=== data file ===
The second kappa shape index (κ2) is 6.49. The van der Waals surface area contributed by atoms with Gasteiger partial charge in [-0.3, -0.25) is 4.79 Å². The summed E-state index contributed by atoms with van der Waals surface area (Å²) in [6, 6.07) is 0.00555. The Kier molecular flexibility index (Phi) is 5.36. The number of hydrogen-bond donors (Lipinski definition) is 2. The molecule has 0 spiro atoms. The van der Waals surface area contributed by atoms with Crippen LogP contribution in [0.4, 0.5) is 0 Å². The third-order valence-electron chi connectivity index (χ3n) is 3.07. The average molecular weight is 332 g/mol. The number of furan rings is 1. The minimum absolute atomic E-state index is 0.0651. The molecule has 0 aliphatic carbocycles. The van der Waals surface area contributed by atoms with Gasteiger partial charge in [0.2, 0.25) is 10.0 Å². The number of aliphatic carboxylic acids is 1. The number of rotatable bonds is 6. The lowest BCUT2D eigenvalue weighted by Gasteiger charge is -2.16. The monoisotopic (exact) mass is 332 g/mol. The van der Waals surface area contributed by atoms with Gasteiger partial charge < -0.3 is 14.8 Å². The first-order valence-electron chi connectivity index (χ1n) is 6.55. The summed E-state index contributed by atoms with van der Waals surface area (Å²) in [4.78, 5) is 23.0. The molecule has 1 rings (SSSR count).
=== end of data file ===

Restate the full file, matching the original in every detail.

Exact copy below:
The second kappa shape index (κ2) is 6.49. The van der Waals surface area contributed by atoms with Gasteiger partial charge in [-0.3, -0.25) is 4.79 Å². The summed E-state index contributed by atoms with van der Waals surface area (Å²) in [6, 6.07) is 0.00555. The Kier molecular flexibility index (Phi) is 5.36. The number of hydrogen-bond donors (Lipinski definition) is 2. The molecule has 0 spiro atoms. The van der Waals surface area contributed by atoms with Crippen LogP contribution in [0.4, 0.5) is 0 Å². The third-order valence-electron chi connectivity index (χ3n) is 3.07. The average molecular weight is 332 g/mol. The number of furan rings is 1. The minimum absolute atomic E-state index is 0.0651. The molecule has 0 aliphatic carbocycles. The van der Waals surface area contributed by atoms with Gasteiger partial charge in [0.2, 0.25) is 10.0 Å². The number of aliphatic carboxylic acids is 1. The number of rotatable bonds is 6. The lowest BCUT2D eigenvalue weighted by Gasteiger charge is -2.16. The monoisotopic (exact) mass is 332 g/mol. The van der Waals surface area contributed by atoms with Gasteiger partial charge < -0.3 is 14.8 Å². The first-order valence-electron chi connectivity index (χ1n) is 6.55. The summed E-state index contributed by atoms with van der Waals surface area (Å²) in [4.78, 5) is 23.0. The molecule has 1 rings (SSSR count).